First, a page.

I have written many times about the impact that choice has upon student learning (see below), but after joining the conversations this week, I have come to the conclusion that it goes much deeper than their learning. I think that giving students a voice is empowering them with the ability to take ownership and control over their lives. We are giving them a sense of self-efficacy in both their academic and personal lives. We are showing them that what they say matters; their needs are our priority; they have value in this world.
As teachers, we understand the importance of a strong education to set students on a successful lifelong adventure. But I couldn't help but wonder, if we take away their choice in controlling their own future, are we truly preparing them for life outside our classroom walls? Are they gaining the life skills of decision making, problem solving, conflict resolution, time management, choices-consequences relationship, collaboration, and communication when we are continuing to make those choices for them? Are they being given the opportunity to fail, learn from their mistakes, and grow as individuals? Yes, there is no doubt of the power of an education, but isn't it our job to prepare the whole child, not just the one that appears on a page as a test number?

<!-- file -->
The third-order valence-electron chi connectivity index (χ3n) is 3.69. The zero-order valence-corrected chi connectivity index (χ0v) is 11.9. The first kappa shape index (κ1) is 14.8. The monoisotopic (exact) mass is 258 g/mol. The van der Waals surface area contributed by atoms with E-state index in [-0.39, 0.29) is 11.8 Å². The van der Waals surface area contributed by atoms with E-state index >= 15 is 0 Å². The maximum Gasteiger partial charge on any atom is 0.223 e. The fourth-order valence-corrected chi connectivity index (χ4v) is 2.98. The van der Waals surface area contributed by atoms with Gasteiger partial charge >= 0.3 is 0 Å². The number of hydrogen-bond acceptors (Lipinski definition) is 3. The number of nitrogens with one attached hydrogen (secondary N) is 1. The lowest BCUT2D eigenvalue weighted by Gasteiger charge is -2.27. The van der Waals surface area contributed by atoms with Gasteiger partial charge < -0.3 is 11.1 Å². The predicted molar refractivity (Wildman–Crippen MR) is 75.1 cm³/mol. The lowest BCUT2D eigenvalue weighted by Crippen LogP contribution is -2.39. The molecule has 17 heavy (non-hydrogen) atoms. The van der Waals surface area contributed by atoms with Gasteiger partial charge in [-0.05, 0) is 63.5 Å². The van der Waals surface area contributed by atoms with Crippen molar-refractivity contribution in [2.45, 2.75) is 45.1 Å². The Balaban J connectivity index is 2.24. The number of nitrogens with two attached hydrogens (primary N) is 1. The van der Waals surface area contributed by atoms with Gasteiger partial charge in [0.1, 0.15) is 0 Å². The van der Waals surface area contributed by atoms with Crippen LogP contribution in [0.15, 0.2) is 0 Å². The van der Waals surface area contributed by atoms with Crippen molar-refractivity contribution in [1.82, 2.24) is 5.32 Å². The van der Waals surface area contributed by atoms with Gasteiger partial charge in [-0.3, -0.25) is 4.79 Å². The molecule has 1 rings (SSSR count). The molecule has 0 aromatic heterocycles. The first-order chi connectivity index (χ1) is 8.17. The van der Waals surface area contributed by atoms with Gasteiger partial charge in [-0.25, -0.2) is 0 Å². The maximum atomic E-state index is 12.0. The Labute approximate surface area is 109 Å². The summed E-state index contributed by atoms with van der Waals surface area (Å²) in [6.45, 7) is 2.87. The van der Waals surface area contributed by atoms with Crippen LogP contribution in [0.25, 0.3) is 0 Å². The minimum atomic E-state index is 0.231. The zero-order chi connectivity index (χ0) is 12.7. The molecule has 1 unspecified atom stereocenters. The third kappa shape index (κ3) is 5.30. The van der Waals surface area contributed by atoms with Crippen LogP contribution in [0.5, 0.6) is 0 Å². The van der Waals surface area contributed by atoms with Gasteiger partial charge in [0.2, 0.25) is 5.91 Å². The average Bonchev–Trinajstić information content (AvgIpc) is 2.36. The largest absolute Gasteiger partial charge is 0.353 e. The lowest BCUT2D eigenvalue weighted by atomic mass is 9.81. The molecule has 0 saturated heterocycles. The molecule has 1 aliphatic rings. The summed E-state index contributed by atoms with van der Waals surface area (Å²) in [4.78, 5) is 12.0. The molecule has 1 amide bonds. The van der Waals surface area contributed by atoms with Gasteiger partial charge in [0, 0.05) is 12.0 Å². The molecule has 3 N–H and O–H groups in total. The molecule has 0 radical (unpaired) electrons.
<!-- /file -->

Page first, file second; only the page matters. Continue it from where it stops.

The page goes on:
So as the learning at the IRA conference draws to a close, I am more committed than ever to provide my students with a choice in all aspects of life in our classroom. Our support should only be in place until the edifice is in place...after all, this is their life, not ours.
A few of the pieces I've written on choice and student voice:
- Student Motivation: It's No Mystery
- Whose Voice Is Heard?
- Igniting the Learning Fire
- The Power of Choice
- Saying Yes: Making Their Ideas a Reality
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